Rational expectations is a theory in economics used to model expectations of future events. Modelling expectations is of central importance in economic models. For example, a firm's decision on the level of wages to set in the coming year will be influenced by the expected level of inflation, and the value of a stock is dependent on the expected future income from that stock.
Under rational expectations, it is assumed that actual outcomes do not differ systematically or predictably from what was expected. That is, it assumes that people do not make systematic errors when predicting the future. In an economic model, this is typically modelled by assuming that the expected value of a variable is equal to the value predicted by the model, plus a random error term.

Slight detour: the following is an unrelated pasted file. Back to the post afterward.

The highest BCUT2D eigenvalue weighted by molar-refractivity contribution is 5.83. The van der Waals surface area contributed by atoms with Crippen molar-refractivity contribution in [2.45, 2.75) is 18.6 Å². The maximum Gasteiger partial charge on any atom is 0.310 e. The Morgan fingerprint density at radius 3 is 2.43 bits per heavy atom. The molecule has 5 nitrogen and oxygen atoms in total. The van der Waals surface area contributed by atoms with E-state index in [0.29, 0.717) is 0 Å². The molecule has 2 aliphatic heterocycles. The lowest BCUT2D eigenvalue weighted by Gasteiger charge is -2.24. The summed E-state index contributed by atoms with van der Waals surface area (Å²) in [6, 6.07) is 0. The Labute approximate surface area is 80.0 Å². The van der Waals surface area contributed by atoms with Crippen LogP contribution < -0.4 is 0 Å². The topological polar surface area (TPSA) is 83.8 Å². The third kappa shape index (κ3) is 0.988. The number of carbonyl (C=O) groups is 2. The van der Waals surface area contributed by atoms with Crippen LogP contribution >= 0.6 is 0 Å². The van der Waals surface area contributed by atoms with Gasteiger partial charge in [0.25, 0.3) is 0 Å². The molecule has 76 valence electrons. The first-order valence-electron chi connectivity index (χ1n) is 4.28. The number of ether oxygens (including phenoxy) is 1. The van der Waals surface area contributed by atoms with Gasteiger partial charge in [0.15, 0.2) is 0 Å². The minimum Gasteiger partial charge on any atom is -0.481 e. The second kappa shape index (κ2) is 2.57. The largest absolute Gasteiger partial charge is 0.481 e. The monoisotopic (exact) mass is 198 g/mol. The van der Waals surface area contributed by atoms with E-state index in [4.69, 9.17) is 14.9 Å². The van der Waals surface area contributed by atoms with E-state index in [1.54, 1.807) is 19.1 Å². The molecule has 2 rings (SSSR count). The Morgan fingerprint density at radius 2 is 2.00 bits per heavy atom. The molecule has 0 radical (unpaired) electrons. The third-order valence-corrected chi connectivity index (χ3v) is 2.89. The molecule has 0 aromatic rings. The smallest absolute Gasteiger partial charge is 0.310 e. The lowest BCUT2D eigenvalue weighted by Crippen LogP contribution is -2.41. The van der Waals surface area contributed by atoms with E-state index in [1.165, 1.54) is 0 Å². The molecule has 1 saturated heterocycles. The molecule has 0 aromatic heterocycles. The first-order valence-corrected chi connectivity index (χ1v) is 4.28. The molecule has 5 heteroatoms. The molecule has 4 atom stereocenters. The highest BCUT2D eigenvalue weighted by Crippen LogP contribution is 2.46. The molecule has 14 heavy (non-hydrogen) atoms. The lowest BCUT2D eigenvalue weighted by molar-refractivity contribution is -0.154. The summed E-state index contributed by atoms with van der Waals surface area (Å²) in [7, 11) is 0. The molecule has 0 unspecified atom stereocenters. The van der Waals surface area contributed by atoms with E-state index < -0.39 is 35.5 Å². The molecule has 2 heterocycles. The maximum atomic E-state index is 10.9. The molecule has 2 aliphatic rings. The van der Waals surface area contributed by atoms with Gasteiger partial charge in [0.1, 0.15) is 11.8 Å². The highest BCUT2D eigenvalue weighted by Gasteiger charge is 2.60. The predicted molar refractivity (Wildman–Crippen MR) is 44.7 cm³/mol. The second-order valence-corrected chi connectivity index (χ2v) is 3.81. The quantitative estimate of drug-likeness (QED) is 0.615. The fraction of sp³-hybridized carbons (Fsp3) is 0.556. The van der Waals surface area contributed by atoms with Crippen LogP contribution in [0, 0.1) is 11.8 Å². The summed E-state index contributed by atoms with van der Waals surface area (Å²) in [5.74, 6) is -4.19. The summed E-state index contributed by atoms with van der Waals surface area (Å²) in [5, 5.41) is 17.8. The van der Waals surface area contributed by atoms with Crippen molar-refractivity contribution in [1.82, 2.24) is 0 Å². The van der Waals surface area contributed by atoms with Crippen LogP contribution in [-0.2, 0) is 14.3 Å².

Rational expectations theories were developed in response to percieved flaws in theories based on adaptive expectations. Under adaptive expectations, expectations of the future value of an economic variable are based on past values. For example, people would be assumed to predict inflation by looking at inflation last year and in previous years. This means that if the government were to choose a policy that led to constantly rising inflation, under adaptive expectations people would be assumed to always underestimate inflation. This may be regarded as unrealistic - surely rational individuals would sooner or later realise the government's policy and take it into account in forming their expectations?
The hypothesis of rational expectations addresses this criticism by assuming that individuals take all available information into account in forming expectations. Though expectations may turn out incorrect, the deviations will not deviate systematically from the expected values.
The rational expectations hypothesis has been used to support some controversial conclusions for economic policymaking. The hypothesis is often critised as an unrealistic model of how expectations are formed.